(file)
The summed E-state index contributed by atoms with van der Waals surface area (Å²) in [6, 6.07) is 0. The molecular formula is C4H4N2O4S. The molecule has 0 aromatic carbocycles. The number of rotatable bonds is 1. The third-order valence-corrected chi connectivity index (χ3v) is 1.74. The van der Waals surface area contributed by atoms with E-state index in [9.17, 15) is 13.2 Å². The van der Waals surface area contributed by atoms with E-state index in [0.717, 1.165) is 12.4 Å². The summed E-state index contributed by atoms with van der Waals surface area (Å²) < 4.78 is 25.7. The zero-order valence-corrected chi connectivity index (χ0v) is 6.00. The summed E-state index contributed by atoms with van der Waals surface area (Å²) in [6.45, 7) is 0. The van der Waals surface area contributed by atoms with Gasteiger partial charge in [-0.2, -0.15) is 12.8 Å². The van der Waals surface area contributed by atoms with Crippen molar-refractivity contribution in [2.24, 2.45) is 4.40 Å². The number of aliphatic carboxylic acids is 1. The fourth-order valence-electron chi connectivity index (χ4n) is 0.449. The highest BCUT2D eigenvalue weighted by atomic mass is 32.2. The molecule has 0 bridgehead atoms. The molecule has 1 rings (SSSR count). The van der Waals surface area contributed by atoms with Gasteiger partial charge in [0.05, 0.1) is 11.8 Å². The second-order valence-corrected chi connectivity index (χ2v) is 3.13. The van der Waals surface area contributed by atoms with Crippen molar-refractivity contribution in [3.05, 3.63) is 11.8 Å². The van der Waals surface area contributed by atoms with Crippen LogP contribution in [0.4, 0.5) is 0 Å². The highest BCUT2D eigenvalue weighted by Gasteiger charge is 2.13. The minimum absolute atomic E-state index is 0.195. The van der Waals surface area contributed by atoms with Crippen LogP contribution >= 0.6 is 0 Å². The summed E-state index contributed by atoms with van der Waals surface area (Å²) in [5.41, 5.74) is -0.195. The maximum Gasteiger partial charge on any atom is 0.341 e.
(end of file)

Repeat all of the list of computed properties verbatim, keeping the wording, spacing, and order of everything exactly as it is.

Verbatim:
The summed E-state index contributed by atoms with van der Waals surface area (Å²) in [6, 6.07) is 0. The molecular formula is C4H4N2O4S. The molecule has 0 aromatic carbocycles. The number of rotatable bonds is 1. The third-order valence-corrected chi connectivity index (χ3v) is 1.74. The van der Waals surface area contributed by atoms with E-state index in [9.17, 15) is 13.2 Å². The van der Waals surface area contributed by atoms with E-state index in [0.717, 1.165) is 12.4 Å². The summed E-state index contributed by atoms with van der Waals surface area (Å²) < 4.78 is 25.7. The zero-order valence-corrected chi connectivity index (χ0v) is 6.00. The summed E-state index contributed by atoms with van der Waals surface area (Å²) in [6.45, 7) is 0. The van der Waals surface area contributed by atoms with Gasteiger partial charge in [-0.2, -0.15) is 12.8 Å². The van der Waals surface area contributed by atoms with Crippen molar-refractivity contribution in [2.24, 2.45) is 4.40 Å². The number of aliphatic carboxylic acids is 1. The fourth-order valence-electron chi connectivity index (χ4n) is 0.449. The highest BCUT2D eigenvalue weighted by atomic mass is 32.2. The molecule has 0 bridgehead atoms. The molecule has 1 rings (SSSR count). The van der Waals surface area contributed by atoms with Gasteiger partial charge in [0.05, 0.1) is 11.8 Å². The second-order valence-corrected chi connectivity index (χ2v) is 3.13. The van der Waals surface area contributed by atoms with Crippen molar-refractivity contribution in [3.05, 3.63) is 11.8 Å². The van der Waals surface area contributed by atoms with Crippen LogP contribution in [0.4, 0.5) is 0 Å². The highest BCUT2D eigenvalue weighted by Gasteiger charge is 2.13. The minimum absolute atomic E-state index is 0.195. The van der Waals surface area contributed by atoms with Crippen LogP contribution >= 0.6 is 0 Å². The summed E-state index contributed by atoms with van der Waals surface area (Å²) in [5.41, 5.74) is -0.195. The maximum Gasteiger partial charge on any atom is 0.341 e.